President Barack Obama recently asserted, "Thanks in part to the Affordable Care Act, also known as 'Obamacare,' the cost of health care is now growing at the slowest rate in 50 years." So, you may be losing your health care coverage, and you may end up paying more -- but, hey, rising costs are slowing overall "in part" because of Obamacare.
True, as Obama says, the Centers for Medicare and Medicaid Services -- the agency that administers Medicaid and Medicare -- "estimated that ... (in) the three years since Obamacare passed, we've seen the slowest growth in health care costs on record."
But is this due "in part" to Obamacare?
About Obama's claim, the Washington Post said: "The President, in his comment, used the word 'helped,' which is sufficiently vague that in theory it could mean any impact, no matter how slight. Yet he also cited this as a reason for not walking away from the law, which suggests he thinks it had more than a modest impact. In fact, some listeners might interpret his statement as suggesting the law has had a significant impact. However, 'help' could also simply mean 'contributed.'" In other words, this is similar to the President's pre-"stimulus" push. He claimed it would "save or create" 3.5 million jobs -- a claim sufficiently slippery and vague so as to escape measurement.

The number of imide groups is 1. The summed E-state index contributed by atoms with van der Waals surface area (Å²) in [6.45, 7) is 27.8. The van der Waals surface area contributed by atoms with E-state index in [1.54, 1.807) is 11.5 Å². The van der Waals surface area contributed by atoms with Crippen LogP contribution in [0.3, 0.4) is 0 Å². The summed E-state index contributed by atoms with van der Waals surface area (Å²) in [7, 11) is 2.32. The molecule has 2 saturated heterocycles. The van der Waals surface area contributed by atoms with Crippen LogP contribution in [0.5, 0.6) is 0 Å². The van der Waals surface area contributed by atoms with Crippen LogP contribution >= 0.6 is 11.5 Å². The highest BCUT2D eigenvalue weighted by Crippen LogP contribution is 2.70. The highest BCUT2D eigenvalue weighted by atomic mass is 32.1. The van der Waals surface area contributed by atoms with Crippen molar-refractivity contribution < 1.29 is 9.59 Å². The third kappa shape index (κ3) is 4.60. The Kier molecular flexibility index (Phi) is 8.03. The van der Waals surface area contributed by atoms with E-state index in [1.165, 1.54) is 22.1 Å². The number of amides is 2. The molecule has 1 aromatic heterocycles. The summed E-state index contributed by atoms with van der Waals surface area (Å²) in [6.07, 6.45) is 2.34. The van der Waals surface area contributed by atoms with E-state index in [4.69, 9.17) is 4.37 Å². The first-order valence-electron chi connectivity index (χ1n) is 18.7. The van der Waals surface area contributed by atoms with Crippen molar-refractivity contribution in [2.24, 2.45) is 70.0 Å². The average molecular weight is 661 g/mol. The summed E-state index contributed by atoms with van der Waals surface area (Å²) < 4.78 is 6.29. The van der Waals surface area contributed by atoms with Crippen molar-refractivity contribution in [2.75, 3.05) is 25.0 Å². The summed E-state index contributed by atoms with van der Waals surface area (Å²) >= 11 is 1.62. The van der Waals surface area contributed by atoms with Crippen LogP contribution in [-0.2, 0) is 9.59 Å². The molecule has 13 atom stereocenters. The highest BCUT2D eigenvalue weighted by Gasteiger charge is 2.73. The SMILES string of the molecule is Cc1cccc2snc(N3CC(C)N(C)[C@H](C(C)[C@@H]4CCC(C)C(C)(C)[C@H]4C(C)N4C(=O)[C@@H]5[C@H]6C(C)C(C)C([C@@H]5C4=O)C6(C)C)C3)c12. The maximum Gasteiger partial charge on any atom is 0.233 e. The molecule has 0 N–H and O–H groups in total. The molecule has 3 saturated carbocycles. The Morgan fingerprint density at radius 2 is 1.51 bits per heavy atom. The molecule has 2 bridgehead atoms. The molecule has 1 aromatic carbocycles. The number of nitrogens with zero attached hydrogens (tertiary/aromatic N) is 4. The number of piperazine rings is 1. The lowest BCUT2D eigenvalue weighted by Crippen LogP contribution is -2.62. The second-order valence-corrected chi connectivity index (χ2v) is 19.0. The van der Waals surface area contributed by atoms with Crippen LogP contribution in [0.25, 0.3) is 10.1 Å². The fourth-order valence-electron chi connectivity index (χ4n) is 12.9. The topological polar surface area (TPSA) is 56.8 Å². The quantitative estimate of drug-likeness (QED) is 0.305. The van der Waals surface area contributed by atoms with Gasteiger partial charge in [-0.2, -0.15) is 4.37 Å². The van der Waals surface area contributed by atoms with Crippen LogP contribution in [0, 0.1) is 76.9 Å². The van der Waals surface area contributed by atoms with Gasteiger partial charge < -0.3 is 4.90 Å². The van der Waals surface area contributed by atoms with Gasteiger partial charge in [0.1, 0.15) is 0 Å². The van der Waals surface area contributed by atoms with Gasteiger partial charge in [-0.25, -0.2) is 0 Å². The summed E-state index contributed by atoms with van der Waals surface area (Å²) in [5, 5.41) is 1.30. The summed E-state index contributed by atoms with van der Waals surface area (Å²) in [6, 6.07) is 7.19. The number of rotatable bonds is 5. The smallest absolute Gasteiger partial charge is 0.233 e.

Here, the President wants us to believe that: millions now have subsidized health care insurance; carriers cannot decline based on pre-existing illness; carriers cannot "discriminate" when setting rates; carriers must allow "children" under 26 to remain on their parents' policies -- all of which has been accomplished while "slowing down the rise in costs"?
The Obama-sympathetic ABC News "fact-checked" it. Yes, increases are more modest, as the President claims, "but many independent experts believe the slowdown is largely due to the economy and a contraction of spending during the recession. The role of the Affordable Care Act has been limited and hard to measure, they say. ... Experts note that changes under ACA could ultimately (SET ITAL) increase (END ITAL) the growth rate of health care costs initially, since more people will be covered (and paying for) health plans and treatments. The continued economic recovery is expected to contribute, as well, as more Americans have increased income to spend on health care."
The "fact checker" from the Obama-friendly Washington Post said, "The evidence has become too murky to reach a firm conclusion. Clearly, even economists are unsure why health care inflation has continued to remain low so long."
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